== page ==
Change Is Hard

…but change is certain.


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Early morning grocery musings

imported-photos-00000When you use the last bit of milk on your cereal as your spouse is still asleep you realize you’ve put off grocery shopping one day too long. Glancing around the kitchen you recognize you’re out of a lot of staples. Plus you have no idea what you’re going to make for dinner. Though if you got really creative you could probably put together a meal out of whatever is left in the back of the pantry.

Maybe best not to go there.

So you gather your gloves and dog hair encrusted coat, shove your bare feet into worn running shoes and head out over icy rutted dirt roads in search of food and inspiration. You haven’t showered and you’re still wearing the shirt you slept in. But you figure you won’t see anyone you know and even if you did what does it matter really?

At the store you peruse the produce and note that wherever you move there is a woman choosing much the same stuff. Checking out the bananas, picking the perfect tomato. Potatoes. You wait patiently, pretending to inspect the pears while she checks out all the bags of potatoes. It’s a potato. Choose one. But she lingers over her decision.

Though you might have the same eating habits, she and you are nothing alike.

Her hair is clean and bouncy and shiny, cut in a perfect bob. You haven’t looked at yours yet this morning but it definitely isn’t clean. She has managed to wriggle her tiny little behind into her skinny jeans. You’re wearing the same sweats you slept in. She’s pushing a huge designer bag in the front seat of her cart. You aren’t.

She’s perky. You appear to have left your perk at home. Under a pile of laundry in the deep reaches of an overwhelmed laundry room.

You begin to feel bad about yourself only when you realize a purple doggie poop bag (thankfully empty) is trailing out of your right pocket. You check your left pocket and are relieved to find that the cough drops are safely pushed down to the bottom, unlikely to make an appearance unless you pull your keys out from among the used tissues.

You and she move to the dried bean aisle. She makes several selections. You head in the other direction and skip an aisle just to avoid her. As you gather the rest of your necessities you only run into her on occasion, she smiling cheerily, sipping her designer coffee, you mumbling under your breath like the bag lady you obviously are.

As you approach the lone open register, grateful to have this task finished, not even looking at your list because you don’t want to know what you forgot in your rush to get out of the store, you almost crash into another frazzled middle-aged shopper with one of those small carts carrying only a few items.

You take a moment and breath, then smile and nod at her to go ahead. She smiles back and life shifts to normal. So we’re not perky and put together. So what. Everybody got their shopping out of the way before most of the world was awake.

And that makes us all winners.

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Nothing sneaks up on us!

It's raining mama!

It’s raining mama!

It’s raining here in Michigan. In January. Complete with thunder and lightening, which is kind of different for around here in mid-winter. But we have nothing to worry about, no storm arrives that we haven’t been warned.

Loudly and often.

Yes indeed, we have a Storm Sheltie, and she barks to announce rain on the roof no matter the season. I wouldn’t want to be caught in a storm without one.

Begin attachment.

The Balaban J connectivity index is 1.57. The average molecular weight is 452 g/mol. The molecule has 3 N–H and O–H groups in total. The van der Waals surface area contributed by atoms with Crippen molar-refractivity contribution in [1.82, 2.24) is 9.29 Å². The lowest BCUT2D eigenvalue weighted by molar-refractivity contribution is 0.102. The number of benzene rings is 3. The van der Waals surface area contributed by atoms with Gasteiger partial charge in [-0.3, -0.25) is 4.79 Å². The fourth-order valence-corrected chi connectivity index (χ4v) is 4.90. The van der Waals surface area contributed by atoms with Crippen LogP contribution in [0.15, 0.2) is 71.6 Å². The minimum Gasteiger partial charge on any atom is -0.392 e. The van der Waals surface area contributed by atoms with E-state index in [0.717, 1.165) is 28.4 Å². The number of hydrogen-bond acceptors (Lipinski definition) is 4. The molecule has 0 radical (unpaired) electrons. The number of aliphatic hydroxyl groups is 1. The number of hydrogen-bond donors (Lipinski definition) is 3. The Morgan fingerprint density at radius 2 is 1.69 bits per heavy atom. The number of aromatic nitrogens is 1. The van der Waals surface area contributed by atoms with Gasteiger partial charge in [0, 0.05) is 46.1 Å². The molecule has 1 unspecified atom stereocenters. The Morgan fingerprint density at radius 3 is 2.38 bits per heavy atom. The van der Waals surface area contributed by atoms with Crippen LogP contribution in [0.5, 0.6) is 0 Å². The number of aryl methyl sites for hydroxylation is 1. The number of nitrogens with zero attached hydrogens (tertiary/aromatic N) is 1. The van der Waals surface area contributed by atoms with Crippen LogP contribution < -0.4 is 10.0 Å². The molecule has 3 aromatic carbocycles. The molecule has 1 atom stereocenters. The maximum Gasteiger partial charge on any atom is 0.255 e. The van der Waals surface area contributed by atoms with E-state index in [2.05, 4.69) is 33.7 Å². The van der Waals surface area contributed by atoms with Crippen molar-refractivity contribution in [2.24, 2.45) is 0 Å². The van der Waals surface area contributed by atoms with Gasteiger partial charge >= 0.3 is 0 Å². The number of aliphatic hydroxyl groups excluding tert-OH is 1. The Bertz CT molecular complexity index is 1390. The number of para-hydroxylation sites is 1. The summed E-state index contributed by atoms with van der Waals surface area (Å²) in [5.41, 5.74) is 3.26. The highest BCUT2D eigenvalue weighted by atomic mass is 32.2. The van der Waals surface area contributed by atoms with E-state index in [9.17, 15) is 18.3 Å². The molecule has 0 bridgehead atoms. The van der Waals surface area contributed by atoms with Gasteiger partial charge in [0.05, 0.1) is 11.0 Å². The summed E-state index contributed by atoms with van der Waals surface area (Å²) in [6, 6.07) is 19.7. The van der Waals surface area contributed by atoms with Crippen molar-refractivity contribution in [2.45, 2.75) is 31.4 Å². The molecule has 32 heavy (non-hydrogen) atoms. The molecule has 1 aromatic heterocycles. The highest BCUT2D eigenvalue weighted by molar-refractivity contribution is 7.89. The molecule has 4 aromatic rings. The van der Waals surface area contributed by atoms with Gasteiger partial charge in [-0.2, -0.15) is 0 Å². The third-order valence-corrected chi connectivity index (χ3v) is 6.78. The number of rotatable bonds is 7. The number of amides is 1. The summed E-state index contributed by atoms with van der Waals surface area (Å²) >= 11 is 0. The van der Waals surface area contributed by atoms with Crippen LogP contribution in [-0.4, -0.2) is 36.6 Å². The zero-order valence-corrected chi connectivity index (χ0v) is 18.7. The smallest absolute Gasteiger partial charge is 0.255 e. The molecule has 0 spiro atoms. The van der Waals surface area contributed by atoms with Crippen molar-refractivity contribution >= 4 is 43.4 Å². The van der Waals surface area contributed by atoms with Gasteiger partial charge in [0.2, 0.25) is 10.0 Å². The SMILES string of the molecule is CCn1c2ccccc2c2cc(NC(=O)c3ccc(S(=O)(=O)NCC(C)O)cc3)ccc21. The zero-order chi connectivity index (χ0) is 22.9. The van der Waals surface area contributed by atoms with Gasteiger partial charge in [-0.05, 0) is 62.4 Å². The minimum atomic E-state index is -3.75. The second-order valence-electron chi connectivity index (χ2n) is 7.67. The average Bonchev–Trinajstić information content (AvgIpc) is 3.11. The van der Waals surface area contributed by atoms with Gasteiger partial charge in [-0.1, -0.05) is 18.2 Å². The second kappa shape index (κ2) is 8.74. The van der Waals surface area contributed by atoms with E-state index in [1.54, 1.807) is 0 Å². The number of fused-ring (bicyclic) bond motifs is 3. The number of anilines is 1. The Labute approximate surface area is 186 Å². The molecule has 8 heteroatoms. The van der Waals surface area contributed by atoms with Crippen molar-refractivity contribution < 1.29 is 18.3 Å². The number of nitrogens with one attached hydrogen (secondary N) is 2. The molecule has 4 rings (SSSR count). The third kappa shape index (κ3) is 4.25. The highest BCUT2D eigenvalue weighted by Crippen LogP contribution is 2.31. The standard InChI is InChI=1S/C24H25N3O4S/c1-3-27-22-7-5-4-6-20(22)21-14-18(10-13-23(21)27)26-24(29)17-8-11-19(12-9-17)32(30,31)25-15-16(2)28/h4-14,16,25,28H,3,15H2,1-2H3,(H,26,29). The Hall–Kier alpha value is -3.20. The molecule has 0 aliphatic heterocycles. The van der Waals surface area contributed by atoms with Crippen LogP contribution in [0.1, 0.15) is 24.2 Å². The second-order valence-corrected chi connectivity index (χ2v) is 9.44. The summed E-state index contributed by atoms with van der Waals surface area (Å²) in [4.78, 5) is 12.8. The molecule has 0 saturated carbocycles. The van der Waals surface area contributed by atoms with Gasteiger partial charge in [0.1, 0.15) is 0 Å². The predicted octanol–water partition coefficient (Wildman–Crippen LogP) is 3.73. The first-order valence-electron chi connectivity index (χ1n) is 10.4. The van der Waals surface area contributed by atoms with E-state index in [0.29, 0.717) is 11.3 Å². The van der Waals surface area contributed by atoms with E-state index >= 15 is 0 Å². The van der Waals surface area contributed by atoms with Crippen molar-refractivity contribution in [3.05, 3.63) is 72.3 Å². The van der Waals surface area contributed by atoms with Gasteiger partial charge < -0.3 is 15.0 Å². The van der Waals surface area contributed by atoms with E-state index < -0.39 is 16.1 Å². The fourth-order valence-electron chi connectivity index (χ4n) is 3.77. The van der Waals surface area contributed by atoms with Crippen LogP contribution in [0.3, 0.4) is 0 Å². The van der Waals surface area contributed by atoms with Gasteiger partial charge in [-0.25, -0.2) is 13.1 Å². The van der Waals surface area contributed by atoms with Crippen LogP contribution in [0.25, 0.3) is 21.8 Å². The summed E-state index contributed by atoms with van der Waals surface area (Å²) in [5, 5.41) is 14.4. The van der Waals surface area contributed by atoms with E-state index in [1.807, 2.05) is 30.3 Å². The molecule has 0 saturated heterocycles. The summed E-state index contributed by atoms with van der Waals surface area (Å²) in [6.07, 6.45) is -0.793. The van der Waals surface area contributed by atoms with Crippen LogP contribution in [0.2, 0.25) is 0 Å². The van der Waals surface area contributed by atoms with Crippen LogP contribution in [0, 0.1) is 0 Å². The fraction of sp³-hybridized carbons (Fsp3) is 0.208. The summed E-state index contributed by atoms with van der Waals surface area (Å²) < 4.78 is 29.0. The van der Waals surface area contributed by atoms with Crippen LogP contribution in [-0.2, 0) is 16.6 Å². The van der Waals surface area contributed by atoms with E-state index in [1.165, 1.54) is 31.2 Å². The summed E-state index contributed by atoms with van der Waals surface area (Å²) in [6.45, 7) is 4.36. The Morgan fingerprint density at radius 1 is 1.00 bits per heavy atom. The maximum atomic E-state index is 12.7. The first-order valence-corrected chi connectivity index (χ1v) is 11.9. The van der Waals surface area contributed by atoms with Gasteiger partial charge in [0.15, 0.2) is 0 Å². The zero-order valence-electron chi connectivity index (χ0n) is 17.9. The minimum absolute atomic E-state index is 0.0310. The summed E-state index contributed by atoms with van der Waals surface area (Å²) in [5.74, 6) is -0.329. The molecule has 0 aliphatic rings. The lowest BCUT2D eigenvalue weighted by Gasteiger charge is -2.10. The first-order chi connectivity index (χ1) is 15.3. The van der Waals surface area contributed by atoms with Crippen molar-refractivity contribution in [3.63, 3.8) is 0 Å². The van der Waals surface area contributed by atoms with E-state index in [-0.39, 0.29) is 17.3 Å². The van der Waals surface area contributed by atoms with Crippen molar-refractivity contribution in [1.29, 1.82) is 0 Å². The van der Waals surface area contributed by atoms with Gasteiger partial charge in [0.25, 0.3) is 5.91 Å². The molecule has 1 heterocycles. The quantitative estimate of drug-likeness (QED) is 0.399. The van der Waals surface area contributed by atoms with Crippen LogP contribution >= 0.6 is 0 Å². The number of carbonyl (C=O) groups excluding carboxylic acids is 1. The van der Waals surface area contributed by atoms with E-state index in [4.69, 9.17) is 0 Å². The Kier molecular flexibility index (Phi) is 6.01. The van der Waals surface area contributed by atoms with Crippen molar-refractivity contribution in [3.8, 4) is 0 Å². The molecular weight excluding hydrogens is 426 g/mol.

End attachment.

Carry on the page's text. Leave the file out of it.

Good job Katie-girl.


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Doing the best we can

I’ve alluded to stressful times around here recently. We’ve had lots of unexpected and unplanned things to deal with lately. I guess I shouldn’t have expected that retirement would be all golden beaches, blue skies and fruity drinks.

This morning I left early, heading over to my physical therapy appointment a couple of towns to the west. The sky was pretty, big clouds with purple bottoms piling up. I wished I was out with the camera instead of going to PT.

Once that appointment was over, my shoulder iced (which is the best part of my day) I head over to my gym, a couple of towns to the east, intent on getting some cardio in. The sky is filled with more beautiful clouds. I consider heading home for my camera, skipping the gym and the visit to the nursing home.

I debate doing something I want to do v.s. doing the thing I should do.

At the gym I walk three minutes, run one minute, repeat about 11 times on one of the treadmills. It’s an attempt to get back to running after many years of slothful living. But one minute is about all I can run without my heart rate soaring above it’s max rate. Still, I’m pleased I stuck to the plan.

Sweaty I headed to the locker room and dress in layers to head back outside into the 10 degree day. The blast of cold air actually feels good pulling at my sweat soaked hair. It’s afternoon now and I’m hungry. I could stop by MacDonalds….but I only spent 340 calories in my three mile walk/run, and I could waste that in an instant if I’m not careful.

I buy a cup of chicken noodle soup (130 calories) there, and sip it in the parking lot of the nursing home. I burn my tongue, as I always do when I’m trying to hurry.

Inside I visit with Aunt Vi who at 101 is not happy to have given up her own home. She says she’s doing worse today than yesterday, but to me she seems pretty good, though confused about tests she’s having done. More family members arrive, and we spend a bit of time talking, even laughing, but receive no explanation to the pain she’s experiencing.

It’s frustrating.

Glancing at my watch I realize time has flown and I must fly too in order to get dinner into the oven at home. As I prepare the meal I update the husband on the aunt’s status. It’s so hard to know what to do. Everyone wants the best for her, but it’s hard to find that within the health care system.

And then I notice the headlines rolling across the television across the room. The sound is down and I’ve been talking about our daily stresses, not paying attention.